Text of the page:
Saturday, February 16, 2013

At least 18 people killed in Iraq violence today

Through Friday, Iraq Body Count counts 169 violent deaths in Iraq so far this month.  Violence sweeps through Iraq again today as targets include civilians, judges, police officers and government officials.  AFP notes, "Brigadier General Aouni Ali, the head of the country’s main intelligence academy, and two of his guards were killed in the bombing outside his home in Tal Afar, near Mosul, police and a doctor said."    Prensa Latina adds, "The attacker targeted Brigadier General Awni Ali''s residence in the northern city of Tal Afar today, detonating his explosives belt near the intelligence officer''s car."  Sufyan Masshhadani, Isabel Coles and Kevin Liffey (Reuters) report another bombing, "The bomber drove a vehicle packed with explosives up to a military checkpoint in Mosul, 390 km (240 miles) north of Baghdad, and detonated it, killing eight people and wounding 18, among them soldiers."  Alsumaria reports 2 Iraqi soldiers were shot dead in Mosul, a Bahgdad motorcyle drive-by left 1 civilian dead,  2 people were shot dead in Abu Dshir (to the south of Baghdad),  1 police officer was shot dead when assailants attacked his Mosul home, and 1 Kirkuk family court judge was killed by a Kirkuk sticky bombing which also left his son injured.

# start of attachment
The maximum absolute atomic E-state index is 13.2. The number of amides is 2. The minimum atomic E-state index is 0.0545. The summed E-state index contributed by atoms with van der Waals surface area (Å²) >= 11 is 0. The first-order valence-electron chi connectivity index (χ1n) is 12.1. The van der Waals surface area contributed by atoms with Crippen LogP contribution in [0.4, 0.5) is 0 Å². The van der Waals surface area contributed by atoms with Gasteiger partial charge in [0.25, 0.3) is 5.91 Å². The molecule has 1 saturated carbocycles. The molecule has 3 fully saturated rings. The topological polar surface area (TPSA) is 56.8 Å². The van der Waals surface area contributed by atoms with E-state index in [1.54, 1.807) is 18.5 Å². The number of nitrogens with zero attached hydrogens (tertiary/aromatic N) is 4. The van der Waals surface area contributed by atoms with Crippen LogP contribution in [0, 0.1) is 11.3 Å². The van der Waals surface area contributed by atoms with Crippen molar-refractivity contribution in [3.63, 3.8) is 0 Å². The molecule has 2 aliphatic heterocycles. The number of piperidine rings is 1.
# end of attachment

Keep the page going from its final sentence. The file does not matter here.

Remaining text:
Meanwhile Wael Grace (Al Mada) reports that Iraqiya (the political slate that won the 2010 elections) states that there is a plot to assassinate Iraqiya leader Ayad Allawi with rockets and that the State of Law bloc is behind it.  The alleged plan was to bomb Allawi's Baghdad home and Baghdad office.  Alsumaria covers the alleged threat here.  Allawi wasn't at his home or his office today.  All Iraq News reports he was in Erbil where he, Ahmed Chalabi and KRG President Massoud Barazni met to discuss potential successors for Nouri al-Malliki.  Kitabat adds that an unnamed representative was sent to the meeting by Moqtada al-Sadr to represent the Sadr bloc's interests.

Eli Sugarman and Omar al-Nidwadi (Foreign Affairs) offer their take on cleric and movement leader Moqtada al-Sadr: